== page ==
For anyone who’s ever been adopted, it’s a common desire to seek out your biological parents. The people whose blood runs through your veins and whose DNA you’re made up of.
For Melissa Ohden, that journey was much different.
When she was born, Melissa weighed less than three pounds. She was cared for by NICU nurses before later being adopted into her forever family.
But when Melissa was just 14 years old, she learned a dark and devastating secret about herself.
She was a survivor of a failed abortion.
The toxic saline solution that was meant to kill her before she was even born had not been successful in its pursuit. And at the tender age of 14, Melissa entered a downward spiral of soul-searching.
She says like so many young people, she was ashamed to let anyone else know how much she was hurting. At a time in life when she desperately wanted to be loved, she learned that she was never wanted in the first place. That’s a difficult and tragic thing for anyone to navigate.
Melissa turned to what she calls her “unholy trinity” of coping mechanisms: bulimia, alcohol and sex.
For the rest of her teen years and beyond, Melissa credits the “grace of God” for her survival, saying she had to be willing to wake up every day and make the decision not to turn to unhealthy habits but praise God for the life He allowed her to have.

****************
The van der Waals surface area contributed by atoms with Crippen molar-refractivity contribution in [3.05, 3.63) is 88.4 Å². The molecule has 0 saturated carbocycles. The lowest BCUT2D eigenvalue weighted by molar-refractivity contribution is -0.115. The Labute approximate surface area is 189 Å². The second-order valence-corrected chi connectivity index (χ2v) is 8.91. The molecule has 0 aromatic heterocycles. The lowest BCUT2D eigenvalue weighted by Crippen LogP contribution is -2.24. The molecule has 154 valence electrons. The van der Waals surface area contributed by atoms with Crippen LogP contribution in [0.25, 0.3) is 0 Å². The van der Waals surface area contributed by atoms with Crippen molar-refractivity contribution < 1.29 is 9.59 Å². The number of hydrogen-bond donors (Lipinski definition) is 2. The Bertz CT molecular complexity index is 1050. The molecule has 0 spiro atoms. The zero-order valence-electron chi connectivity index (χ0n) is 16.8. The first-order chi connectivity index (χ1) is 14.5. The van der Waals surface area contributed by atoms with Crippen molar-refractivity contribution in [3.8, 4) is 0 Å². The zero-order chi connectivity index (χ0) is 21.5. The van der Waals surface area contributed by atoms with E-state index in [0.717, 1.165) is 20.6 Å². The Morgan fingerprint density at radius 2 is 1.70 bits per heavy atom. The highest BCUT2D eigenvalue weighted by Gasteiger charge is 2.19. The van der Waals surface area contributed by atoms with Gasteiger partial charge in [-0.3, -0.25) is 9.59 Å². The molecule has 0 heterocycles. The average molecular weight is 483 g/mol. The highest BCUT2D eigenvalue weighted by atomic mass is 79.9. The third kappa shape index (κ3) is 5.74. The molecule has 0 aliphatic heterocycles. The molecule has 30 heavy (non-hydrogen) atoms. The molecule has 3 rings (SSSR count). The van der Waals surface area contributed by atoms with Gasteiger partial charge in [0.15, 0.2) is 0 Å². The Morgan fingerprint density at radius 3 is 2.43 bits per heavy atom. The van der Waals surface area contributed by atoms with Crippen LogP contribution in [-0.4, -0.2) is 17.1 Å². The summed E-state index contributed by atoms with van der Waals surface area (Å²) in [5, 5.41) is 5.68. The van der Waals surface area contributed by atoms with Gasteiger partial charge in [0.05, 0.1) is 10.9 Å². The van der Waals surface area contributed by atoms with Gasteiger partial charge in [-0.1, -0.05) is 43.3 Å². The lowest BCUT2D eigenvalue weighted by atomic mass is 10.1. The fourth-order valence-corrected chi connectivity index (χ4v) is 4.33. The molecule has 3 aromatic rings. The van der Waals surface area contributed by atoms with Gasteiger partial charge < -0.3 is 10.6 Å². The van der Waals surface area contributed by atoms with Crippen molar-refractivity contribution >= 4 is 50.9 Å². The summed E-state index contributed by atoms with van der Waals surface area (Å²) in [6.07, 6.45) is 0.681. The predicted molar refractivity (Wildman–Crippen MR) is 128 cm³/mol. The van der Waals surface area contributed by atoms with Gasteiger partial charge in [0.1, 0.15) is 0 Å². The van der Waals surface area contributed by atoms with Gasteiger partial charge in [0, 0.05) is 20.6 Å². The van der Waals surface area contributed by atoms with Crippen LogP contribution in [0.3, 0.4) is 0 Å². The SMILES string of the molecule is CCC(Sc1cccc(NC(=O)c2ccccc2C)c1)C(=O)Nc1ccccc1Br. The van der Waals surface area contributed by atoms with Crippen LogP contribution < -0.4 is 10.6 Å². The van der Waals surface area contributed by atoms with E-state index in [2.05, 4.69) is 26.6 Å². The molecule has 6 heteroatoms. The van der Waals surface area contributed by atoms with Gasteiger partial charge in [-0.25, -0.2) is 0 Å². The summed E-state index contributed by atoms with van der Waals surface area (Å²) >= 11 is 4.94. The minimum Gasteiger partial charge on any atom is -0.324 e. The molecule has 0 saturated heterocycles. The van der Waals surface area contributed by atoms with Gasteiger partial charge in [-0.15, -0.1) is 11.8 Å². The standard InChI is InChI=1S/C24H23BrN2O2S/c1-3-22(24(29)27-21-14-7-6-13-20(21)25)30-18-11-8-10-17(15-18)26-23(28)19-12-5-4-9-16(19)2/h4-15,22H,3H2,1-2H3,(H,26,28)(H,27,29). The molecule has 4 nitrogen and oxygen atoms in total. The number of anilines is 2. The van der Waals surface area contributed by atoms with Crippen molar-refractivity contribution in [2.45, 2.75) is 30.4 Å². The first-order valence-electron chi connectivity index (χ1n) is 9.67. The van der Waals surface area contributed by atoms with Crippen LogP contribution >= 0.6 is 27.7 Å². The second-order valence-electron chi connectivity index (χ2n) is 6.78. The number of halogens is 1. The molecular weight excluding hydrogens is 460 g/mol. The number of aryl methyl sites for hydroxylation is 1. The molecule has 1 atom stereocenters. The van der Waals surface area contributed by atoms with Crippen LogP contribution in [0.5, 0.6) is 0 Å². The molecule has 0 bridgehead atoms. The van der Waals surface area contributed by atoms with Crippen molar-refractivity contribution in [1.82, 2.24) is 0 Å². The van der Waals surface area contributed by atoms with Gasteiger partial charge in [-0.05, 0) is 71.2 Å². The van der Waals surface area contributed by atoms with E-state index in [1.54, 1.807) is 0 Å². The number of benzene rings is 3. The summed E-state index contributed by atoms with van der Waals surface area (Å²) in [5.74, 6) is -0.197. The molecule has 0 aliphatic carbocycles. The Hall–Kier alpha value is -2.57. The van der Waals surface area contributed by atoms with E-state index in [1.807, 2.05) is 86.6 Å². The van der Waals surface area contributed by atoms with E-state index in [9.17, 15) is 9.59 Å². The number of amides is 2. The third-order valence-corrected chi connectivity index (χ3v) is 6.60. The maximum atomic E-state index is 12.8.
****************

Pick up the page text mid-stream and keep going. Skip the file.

Before she was born, “God did have a plan.” And even in the midst of unimaginable pain, suffering, doubt and confusion, God had a plan still for Melissa’s life.
Through her search, Melissa learned her birth mother was a 19-year-old college student who had been forced into having an abortion by her own mother.
She was so heavily sedated, she didn’t even know Melissa had been born alive. In fact, nobody did. Melissa lay discarded as medical waste until a nurse happened to hear her weak cries, slight movements and gasps for breath. She rushed the 2 pound, 14 ounce orphan to the NICU, where she miraculously survived.
Today, Melissa is a devout Catholic and committed pro-life advocate. She’s a wife, mother and author of a memoir called You Carried Me, in which she details her extensive search for her birth mother.
If that kind of love doesn’t represent the love of Jesus, I don’t know what does. Devoting 17 years of your life to searching for the woman who thought she’d killed you before you were born is nothing short of inspiring. But something about becoming a mother herself helped Melissa in the process of softening her heart.
“I’ve always loved her, but my love for her deepens year after year,” Melissa says of her birth mother. “And not just because the circumstances of her life and mine are now different…I know the truth about how she was forced into that abortion. But I think the older I get, the more I learn how to love people, and to respect them for who they are.”